France

The north-west coast of France faces the south coast of England across the English Channel (la Manche, if you’re French) and the two countries are old allies or enemies depending on when in history the relationship is examined. The Norman influence on Britain has been felt strongly since their conquest of Britain from 1066, and some of the earliest surviving British records include the Domesday book of 1086.Perhaps the greatest friendship stems from the end of WWII when the Normandy coast was the scene for the invasion of Europe and the turning of the tide of the war.

Administratively since 1789 the country is divided into départements, 96 within France itself and 5 overseas territories (Guadeloupe, Guyana, Martinique, Mayotte and Réunion), and large towns and cities may be further divided into arrondissments. The language is predominantly French, although there are many minority languages including germanic variants (2%), Breton, a celtic tongue used in western Brittany, and several others used by typically 1% of the population.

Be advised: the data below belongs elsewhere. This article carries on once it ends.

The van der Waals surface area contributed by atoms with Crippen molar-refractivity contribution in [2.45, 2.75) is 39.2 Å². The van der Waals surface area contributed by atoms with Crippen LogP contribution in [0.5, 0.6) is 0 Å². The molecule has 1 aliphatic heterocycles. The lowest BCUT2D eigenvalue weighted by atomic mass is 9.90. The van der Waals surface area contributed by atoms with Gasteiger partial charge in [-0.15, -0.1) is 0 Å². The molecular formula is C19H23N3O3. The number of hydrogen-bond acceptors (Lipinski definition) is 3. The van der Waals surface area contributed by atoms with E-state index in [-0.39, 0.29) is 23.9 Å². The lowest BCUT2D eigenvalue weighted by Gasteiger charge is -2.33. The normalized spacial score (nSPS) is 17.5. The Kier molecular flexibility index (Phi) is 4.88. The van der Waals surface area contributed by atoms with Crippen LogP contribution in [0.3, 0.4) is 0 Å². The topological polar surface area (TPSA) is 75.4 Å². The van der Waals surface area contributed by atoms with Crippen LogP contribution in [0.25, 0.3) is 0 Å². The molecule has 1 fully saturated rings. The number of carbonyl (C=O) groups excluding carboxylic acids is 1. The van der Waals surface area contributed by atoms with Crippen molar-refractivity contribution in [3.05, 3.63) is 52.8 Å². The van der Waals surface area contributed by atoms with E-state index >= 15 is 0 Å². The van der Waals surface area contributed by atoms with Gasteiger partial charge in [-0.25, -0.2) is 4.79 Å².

Berkshire FHS Holdings

The library catalogue may list some general reference books, but are of interest for how to start and for generic information.

French Archives

The Archives Nationales were created after the French Revolution in 1790, and are divided amongst five centres; see www.archivesnationales.culture.gouv.fr (French language) for details.

In addition each département has its own Archive, best located by searching on the département name coupled with ‘archives’; for instance that for l’Oise region is archives.oise.fr/archives-en-ligne/etat-civil/

Records are also kept in local town halls (mairie) and each arrondissement may have its own town hall and local archive.

BMD records date from around 1792 and are called registres d’état civile; in addition there are ten-year alphabetical indexes of BMD records registered at each mairie, starting in 1793, called decennial tables.

French FHS

Again there are a number of French FHSs, best located by searching for the Département name coupled with ‘Histoire de famille’ or ‘genea’; some of these do offer translated pages but this is often automatic translation, and may not always be helpful.

Links

A Beginners Guide to Researching your French Ancestry, by Kimberley Powell

https://www.thoughtco.com/how-to-research-french-ancestry-1421947

www.genealogylinks.net/europe/france/index.html

https://www.cyndislist.com/france

Many more can be found by searching for ‘France genealogy’

Revised: 21 March 2018

Additional information